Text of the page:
• From the Police State's Inquisition to George Washington's Blessing

    September 30, 2023

    Jews fled persecution in Europe to come to America in the 1700s #policestate

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    Commentator Dinesh D’Souza is about to release a new movie called Police State. He is tapping into a zeitgeist that many Americans are concerned about today because they have heard about atrocities from the Soviet Gulag and Nazi concentration camps and fear something similar happening in America.

    When I was preparing to be interviewed for The American Miracle movie (which comes out in 2025), I came across a story that I had not heard before about a Jewish family and the Inquisition and wanted to share it with you. Although this story is not in the movie, it shows the importance of religious liberty. Our Founders had enough confidence in what they believed about God that they did not require everyone to believe the same thing. They let faith be free.

    The Inquisition

    The Seixus family of Newport, Rhode Island, had a justified reason to fear visits from government officials to their homes in 1790. After all, they all knew their family’s story. When their ancestor, Abraham Seixus, received a visit from Portugal’s police state known as the Inquisition in 1720, he knew that they might arrest him and burn him at the stake in Lisbon’s town square.

    Similar to its Spanish counterpart, Portugal’s Inquisition targeted non-Catholics, including Protestants, Muslims, and Jews like Abraham Seixus. While many Jews publicly converted to Catholicism and attended mass to avoid the Inquisition, they were at risk of their servants and neighbors spying on them and accusing them of “crimes,” such as eating Jewish food, observing Shabbat, or fasting for Yom Kippur.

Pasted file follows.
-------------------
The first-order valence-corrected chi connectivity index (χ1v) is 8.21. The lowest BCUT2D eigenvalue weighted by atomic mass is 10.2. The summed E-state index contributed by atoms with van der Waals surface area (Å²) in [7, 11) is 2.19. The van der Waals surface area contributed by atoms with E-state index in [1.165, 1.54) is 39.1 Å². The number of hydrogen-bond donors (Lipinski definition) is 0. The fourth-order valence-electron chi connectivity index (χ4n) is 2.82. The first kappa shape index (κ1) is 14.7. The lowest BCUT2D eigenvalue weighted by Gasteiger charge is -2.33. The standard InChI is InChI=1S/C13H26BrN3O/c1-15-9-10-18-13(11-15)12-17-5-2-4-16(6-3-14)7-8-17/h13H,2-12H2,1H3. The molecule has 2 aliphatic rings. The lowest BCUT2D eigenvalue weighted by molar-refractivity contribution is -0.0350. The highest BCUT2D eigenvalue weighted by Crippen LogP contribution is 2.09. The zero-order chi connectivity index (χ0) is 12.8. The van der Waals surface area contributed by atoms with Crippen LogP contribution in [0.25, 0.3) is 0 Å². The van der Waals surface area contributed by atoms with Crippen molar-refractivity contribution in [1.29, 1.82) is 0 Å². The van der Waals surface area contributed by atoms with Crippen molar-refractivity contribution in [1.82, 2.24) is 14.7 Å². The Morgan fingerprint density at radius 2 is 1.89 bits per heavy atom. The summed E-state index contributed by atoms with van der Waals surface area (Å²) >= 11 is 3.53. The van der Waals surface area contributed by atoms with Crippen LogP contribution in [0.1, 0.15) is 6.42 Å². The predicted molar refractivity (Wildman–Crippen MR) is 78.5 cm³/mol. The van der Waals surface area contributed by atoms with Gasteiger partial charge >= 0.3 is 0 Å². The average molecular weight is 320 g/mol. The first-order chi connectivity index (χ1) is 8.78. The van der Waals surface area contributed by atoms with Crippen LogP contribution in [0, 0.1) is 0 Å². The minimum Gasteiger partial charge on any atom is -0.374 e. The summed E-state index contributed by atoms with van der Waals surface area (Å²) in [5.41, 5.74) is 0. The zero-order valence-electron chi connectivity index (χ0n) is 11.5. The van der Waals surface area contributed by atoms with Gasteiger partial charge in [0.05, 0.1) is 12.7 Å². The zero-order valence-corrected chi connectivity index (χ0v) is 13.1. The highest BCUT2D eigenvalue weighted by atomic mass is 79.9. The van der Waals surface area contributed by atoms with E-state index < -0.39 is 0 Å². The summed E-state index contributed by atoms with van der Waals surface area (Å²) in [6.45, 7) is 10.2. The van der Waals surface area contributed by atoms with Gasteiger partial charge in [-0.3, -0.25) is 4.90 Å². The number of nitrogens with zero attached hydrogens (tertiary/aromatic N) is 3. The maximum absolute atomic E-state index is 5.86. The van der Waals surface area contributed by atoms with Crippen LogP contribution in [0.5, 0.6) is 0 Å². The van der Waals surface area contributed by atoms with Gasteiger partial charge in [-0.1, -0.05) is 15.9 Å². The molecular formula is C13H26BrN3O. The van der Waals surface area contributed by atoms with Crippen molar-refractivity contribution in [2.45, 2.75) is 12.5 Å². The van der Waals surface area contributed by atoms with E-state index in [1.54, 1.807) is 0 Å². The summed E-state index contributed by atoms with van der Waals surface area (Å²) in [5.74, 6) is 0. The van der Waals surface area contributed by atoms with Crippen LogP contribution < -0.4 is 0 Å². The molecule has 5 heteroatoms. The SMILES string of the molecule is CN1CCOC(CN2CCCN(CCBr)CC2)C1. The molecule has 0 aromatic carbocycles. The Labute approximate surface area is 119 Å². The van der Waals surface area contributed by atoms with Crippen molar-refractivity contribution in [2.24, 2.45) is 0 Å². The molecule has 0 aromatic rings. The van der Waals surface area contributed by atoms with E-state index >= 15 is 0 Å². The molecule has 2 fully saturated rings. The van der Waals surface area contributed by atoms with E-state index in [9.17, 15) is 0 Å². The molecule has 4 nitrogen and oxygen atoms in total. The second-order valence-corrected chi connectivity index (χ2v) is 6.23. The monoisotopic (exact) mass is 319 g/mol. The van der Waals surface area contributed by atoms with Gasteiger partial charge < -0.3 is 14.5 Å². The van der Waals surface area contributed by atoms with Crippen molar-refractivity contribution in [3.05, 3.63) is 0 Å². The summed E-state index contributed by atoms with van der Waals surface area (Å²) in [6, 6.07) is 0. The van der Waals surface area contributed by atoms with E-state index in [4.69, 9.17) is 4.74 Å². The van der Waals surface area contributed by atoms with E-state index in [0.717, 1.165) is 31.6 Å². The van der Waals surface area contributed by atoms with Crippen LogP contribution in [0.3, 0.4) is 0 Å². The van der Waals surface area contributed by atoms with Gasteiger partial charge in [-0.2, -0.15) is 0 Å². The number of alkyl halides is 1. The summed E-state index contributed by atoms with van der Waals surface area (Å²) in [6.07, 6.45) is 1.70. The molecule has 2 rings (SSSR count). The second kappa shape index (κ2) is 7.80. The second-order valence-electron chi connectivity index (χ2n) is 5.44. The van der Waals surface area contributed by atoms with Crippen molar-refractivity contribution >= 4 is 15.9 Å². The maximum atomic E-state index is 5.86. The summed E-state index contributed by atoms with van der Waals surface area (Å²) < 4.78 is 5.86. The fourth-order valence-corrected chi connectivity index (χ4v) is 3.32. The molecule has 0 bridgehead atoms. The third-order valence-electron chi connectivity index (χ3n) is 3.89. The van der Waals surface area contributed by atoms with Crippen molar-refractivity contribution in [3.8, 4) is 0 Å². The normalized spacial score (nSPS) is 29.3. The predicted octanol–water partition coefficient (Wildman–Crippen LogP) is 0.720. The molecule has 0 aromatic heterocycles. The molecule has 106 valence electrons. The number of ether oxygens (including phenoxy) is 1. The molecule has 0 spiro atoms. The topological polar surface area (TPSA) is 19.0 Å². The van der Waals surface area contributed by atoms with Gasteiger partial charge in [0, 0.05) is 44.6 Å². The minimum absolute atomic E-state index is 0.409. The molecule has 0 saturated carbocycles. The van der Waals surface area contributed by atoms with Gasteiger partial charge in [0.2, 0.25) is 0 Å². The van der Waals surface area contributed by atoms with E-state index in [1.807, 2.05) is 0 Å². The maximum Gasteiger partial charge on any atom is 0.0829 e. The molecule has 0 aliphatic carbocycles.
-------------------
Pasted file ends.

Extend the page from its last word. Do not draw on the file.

For these and other offenses, Inquisition judges often imposed the harsh sentences of imprisonment, flogging, loss of property, and torture. Sometimes Jews were allowed to return to their homes but were forced to wear degrading conical hats symbolizing heresy whenever they were in public, as Jon Feder discovered when he researched his 11th great aunt.

    “The judges ruled that, although she outwardly kept Catholic practices, she didn’t truly believe in them. She was sentenced to prison and was forced, to the end of her days, to wear a “sambenito” – a tunic and a conical cap, denoting heretics. This hat of disgrace constituted an open invitation to anyone meeting her in public to curse and beat her. To the end of her days,” Feder reported.